Lafarge Africa Plc has increased its stake in the United Cement Company of Nigeria, information made available by the Nigerian Stock Exchange showed. Lafarge Africa had in March this year announced that Nigerian Cement Holdings B.V. (NCH), a 50% affiliate of the company, had completed the acquisition of the first 15% tranche stake in UNICEM from Flour Mills of Nigeria Plc.
Nigerian Cement Holdings B.V. operates as a subsidiary of Egyptian Cement Holding B.V.
The acquisition had increased NCH’s stake in UNICEM to 85%. The Exchange said Lafarge Africa notified it last week that further to the earlier announcement, NCH had completed the acquisition of the second and final tranche of 15% of equity interest of Flour Mills of Nigeria in UNICEM.
“Accordingly, NCH now owns 100 per cent of UNICEM and, consequently, Lafarge Africa Plc now owns 50 per cent of the equity of UNICEM,” the Exchange said in a report.
The Exchange said Lafarge Africa stated in the notice that UNICEM’s operational office was located in Calabar and its manufacturing plant in Mfamosing, Cross Rivers State.
“It currently has a cement production capacity of 2.5 metric tonnes per annum and is developing a second production line of 2.5Mtpa. The second production line is targeted to be commissioned in 2016 to bring UNICEM’s total production capacity to 5.0Mtpa,” the notice said.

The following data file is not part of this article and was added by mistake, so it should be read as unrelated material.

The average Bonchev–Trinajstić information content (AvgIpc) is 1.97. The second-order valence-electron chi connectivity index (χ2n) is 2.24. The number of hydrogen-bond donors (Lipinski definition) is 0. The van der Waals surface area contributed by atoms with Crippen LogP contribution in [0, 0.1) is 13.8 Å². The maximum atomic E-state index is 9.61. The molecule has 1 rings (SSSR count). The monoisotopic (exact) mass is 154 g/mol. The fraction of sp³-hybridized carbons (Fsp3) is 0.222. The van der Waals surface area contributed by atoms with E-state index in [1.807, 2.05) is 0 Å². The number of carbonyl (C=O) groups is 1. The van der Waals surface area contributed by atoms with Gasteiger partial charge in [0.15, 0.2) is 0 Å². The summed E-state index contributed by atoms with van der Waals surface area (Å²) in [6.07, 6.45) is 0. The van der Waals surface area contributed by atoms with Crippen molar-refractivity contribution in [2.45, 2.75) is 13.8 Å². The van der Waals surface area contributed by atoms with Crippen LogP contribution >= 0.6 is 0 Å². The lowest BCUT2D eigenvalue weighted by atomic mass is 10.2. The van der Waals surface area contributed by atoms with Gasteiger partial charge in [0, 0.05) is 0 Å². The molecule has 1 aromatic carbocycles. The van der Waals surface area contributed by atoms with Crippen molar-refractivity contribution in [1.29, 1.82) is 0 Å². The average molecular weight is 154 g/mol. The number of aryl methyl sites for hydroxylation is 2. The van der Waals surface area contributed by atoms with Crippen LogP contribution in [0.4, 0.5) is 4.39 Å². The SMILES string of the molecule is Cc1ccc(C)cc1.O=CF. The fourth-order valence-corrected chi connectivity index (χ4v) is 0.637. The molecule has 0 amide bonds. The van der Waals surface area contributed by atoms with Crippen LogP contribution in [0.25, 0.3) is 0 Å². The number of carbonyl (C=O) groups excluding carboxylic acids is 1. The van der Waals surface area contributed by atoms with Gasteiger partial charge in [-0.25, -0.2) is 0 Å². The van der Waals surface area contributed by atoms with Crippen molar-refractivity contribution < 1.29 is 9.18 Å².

With Lafarge Africa owning a 50 per cent stake in UNICEM now, it is expected that its output will increase by 2.5Mtpa.
The board of Lafarge Africa Plc had in November 2014 approved the initial agreement by NCH to buy out minority stake in UNICEM and make the Calabar-based cement company a wholly-owned subsidiary of NCH. Regulatory filing obtained from the Exchange at the time had shown that the acquisition was expected to be fully consummated on or before February 2016. NCH had earlier that month entered into an agreement with Flour Mills of Nigeria, defining a roadmap to the purchase of Flour Mills’ 30 per cent investment in Unicem.
The transaction had been priced within a range of between N47bn and N55bn, depending primarily on the effective dates of payment and prevailing dollar-Naira exchange.